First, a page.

When kids are very young, their needs are intense, but very simple. In the best moments, it's easy for us parents to love our babies and little ones, because what they need is what you want to give them, and what you want is to be needed by them. In the good moments, at least, there isn't much of a gulf between what you enjoyed doing and what you needed to do. In the best moments, it's extremely easy to love a baby.

But when kids get older, there are more steps to love. It's not that we love them less. In many ways, learning to raise older kids teaches us how to deepen and diversify the way we understand love. But it's just a fact of life that older kids are sometimes unreasonable, neurotic, hard to read, or just plain complicated. We love them, and we try to do right by them, but man, it doesn't always come easy. There's no "You're crying? Here's milk, and now we're both happy!" Few things are simple, and some of the most important aspects of raising older kids are the ones that come the least naturally. 

Even parents who get more satisfaction out of raising older kids occasionally remember with some wistfulness how simple things used to be when the kids were young. Loveable face gets loved, the end. The older our children get, the more we find affection mixed in with all kinds of normal, natural, complicated complications. 

You don't have to be a parent to know what I'm talking about. The liturgical year can present us with the same difficulty: Christmas is the infancy of the Faith, and most people find it pretty easy to be happy about about their Faith at this time of year -- at least in the good moments. Even when the season is stressful or exhausting, most of us at least occasionally taste those golden moments where the music is right, the candles are glowing, we're finally holding a mug of something hot, finally hearing the happy murmurs of the baby in the manger.  At the best moments, we love Christmas, baby Jesus loves us, and it is just plain nice. It's simple to respond as we should, at least on the good days. A simple "Gloria!" and we're doing it right. 

But what about when the liturgical year grows up? Jesus starts making His first recorded trouble when He is twelve years old, with the finding in the temple, and from that day forward, the way we love Christ becomes more complicated, what with making awkward confessions, following doctrine we don't always understand, defending ours faith to a hostile world, or just doing the right thing when it feels like God is nowhere to be found. What He wants from us is not always what we want to give Him, and what we want to give Him is not always what is needed. Loving an adult Jesus is learning how to be an adult in the Faith -- and it's not always simple! It doesn't come easy, like loving the shining babe in the manger does.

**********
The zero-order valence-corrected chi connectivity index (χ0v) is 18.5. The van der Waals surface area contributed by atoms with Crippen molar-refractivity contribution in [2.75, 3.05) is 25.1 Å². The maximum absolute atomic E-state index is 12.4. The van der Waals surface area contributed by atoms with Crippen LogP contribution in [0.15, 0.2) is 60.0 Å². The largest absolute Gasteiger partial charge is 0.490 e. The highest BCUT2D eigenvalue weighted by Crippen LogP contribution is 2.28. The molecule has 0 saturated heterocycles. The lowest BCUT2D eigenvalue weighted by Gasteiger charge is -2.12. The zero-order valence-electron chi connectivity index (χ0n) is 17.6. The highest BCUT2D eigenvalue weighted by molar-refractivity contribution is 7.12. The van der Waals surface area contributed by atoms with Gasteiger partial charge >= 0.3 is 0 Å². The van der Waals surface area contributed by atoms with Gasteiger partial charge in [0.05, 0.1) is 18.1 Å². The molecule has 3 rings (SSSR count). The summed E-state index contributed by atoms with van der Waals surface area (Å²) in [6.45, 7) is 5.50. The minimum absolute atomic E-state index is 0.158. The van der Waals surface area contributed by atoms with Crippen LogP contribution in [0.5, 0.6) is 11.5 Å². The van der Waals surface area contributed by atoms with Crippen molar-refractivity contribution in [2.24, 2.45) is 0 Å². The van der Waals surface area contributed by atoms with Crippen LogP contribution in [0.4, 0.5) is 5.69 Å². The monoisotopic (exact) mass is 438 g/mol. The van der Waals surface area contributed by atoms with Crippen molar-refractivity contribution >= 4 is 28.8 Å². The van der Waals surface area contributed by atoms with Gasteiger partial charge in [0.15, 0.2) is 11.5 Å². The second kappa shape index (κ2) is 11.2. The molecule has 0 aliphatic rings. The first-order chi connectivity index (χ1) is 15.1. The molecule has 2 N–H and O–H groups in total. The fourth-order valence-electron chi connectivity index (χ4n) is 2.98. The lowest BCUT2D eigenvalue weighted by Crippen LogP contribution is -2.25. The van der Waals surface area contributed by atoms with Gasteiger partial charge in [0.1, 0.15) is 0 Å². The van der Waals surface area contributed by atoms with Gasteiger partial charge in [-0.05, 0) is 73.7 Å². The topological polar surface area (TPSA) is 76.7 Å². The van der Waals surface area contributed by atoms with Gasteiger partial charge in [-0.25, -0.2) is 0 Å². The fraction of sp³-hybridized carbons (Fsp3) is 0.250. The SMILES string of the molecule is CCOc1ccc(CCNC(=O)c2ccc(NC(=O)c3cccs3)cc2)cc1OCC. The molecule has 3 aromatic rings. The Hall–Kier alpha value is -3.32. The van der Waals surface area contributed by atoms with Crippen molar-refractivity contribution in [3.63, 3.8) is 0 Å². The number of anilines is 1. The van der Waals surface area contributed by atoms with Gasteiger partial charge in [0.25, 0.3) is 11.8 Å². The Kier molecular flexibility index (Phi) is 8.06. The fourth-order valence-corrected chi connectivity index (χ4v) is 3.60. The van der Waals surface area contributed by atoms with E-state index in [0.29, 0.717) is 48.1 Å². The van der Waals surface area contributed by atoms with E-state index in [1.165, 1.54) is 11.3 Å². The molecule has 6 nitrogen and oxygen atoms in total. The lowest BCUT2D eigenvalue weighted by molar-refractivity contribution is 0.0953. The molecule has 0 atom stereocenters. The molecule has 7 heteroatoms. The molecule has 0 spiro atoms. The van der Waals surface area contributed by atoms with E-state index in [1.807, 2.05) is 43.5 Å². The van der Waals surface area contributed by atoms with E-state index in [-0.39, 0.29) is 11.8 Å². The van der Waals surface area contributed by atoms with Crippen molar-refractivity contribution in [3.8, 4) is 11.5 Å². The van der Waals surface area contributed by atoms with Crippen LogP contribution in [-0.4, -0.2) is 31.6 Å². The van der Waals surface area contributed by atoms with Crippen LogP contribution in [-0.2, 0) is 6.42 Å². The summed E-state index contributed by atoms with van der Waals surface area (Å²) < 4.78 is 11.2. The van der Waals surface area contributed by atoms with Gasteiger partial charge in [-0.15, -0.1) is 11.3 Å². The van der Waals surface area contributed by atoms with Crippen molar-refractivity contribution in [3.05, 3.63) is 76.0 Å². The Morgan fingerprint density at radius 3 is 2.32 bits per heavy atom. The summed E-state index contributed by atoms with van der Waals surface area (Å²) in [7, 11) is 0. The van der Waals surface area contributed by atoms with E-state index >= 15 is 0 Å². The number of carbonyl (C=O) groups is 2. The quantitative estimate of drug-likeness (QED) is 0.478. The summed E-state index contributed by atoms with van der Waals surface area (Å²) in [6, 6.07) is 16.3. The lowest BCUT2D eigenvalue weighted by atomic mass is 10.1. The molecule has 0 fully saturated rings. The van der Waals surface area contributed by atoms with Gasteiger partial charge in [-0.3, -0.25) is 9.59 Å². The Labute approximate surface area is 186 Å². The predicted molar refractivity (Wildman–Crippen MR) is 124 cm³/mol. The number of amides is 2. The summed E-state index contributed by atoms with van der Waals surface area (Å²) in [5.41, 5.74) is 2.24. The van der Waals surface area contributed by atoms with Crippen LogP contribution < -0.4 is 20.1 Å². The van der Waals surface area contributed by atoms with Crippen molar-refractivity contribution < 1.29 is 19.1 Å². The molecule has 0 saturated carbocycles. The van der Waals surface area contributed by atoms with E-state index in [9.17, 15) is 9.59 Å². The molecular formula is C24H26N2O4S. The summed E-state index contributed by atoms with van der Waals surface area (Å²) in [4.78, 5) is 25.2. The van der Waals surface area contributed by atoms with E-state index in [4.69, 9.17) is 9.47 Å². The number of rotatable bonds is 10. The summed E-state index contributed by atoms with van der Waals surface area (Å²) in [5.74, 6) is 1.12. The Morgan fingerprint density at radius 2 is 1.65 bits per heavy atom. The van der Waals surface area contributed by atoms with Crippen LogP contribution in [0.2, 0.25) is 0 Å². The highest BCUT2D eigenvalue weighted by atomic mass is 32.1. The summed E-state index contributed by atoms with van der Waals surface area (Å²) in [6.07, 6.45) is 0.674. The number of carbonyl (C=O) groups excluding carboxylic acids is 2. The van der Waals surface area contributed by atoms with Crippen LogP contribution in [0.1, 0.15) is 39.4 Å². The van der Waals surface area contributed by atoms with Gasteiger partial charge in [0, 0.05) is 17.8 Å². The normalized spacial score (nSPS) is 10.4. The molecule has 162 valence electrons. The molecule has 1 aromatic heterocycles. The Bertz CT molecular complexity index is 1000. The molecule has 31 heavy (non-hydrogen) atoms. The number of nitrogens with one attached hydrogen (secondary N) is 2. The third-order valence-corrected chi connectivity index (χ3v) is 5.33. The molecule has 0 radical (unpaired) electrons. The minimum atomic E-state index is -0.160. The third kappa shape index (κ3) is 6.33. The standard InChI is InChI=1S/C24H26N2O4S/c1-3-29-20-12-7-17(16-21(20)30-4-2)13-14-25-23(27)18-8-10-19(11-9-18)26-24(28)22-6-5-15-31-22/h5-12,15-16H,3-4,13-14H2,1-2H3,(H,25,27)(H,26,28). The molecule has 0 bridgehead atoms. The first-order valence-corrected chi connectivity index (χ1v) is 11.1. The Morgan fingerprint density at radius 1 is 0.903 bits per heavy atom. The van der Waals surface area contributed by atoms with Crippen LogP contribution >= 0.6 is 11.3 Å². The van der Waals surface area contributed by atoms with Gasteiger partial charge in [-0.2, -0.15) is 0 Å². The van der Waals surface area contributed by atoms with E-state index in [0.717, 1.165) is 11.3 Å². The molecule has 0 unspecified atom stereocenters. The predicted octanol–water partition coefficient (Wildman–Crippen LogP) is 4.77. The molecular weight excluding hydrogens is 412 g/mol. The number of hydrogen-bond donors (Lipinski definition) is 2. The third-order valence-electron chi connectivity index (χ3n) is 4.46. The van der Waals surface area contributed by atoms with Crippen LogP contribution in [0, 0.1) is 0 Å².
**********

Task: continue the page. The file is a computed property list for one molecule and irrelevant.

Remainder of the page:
What to do? I've found a simple solution. It doesn't always work, but it's better than feeling that there's no way to bridge that gulf between the good old days and the impossible present. Here's what you do: you look at the adult face, and you remember the baby. You remind yourself: It's still the same person. The very same person. 

Here's how it works. Say I'm feeling aggravated because an older kid is being a big baby about doing his math homework. Rather than give myself over to justifiable irritation, I try to remember: This is my baby. I can let myself feel sorry for him now, just like I did when he was innocently bawling over a hair that had somehow gotten wrapped around his fat little baby finger. Maybe he really does need to pull himself together and just do the stupid work, and maybe I need to tell him so; but it's going to make it easier on both of us if I try a little tenderness, at least on the inside (or maybe with a quick, sympathetic hug before I set him straight). That baby love he and I shared so many years ago was not a fantasy or an illusion. It's just buried really deep under the complications of growing older.

I work the same trick on myself when I'm having a hard time dealing with grown-up Jesus. If I find myself bogged down by the difficulties of a Lord who is hard to love -- when He's demanding, or seems unreasonable or hard to reach --  I remind myself: it's the same Person. The very same person, and all He ever wants is to be loved. And that is a very good place to start. 

Jesus warned us that we must become like little children in order to enter the kingdom of Heaven. A companion thought that may help: remember that Jesus is ready to be received like a little child, to lead us to Heaven. The sweetness of Christmas is not a fantasy or an illusion. Rather than growing out of the simple love we have for the Christ Child, we should revel it in while it is immediately present, and then remember that it's ours to bring back to life during the rest of the year, when the demands of love get more complicated. "Gloria" is still always the right response.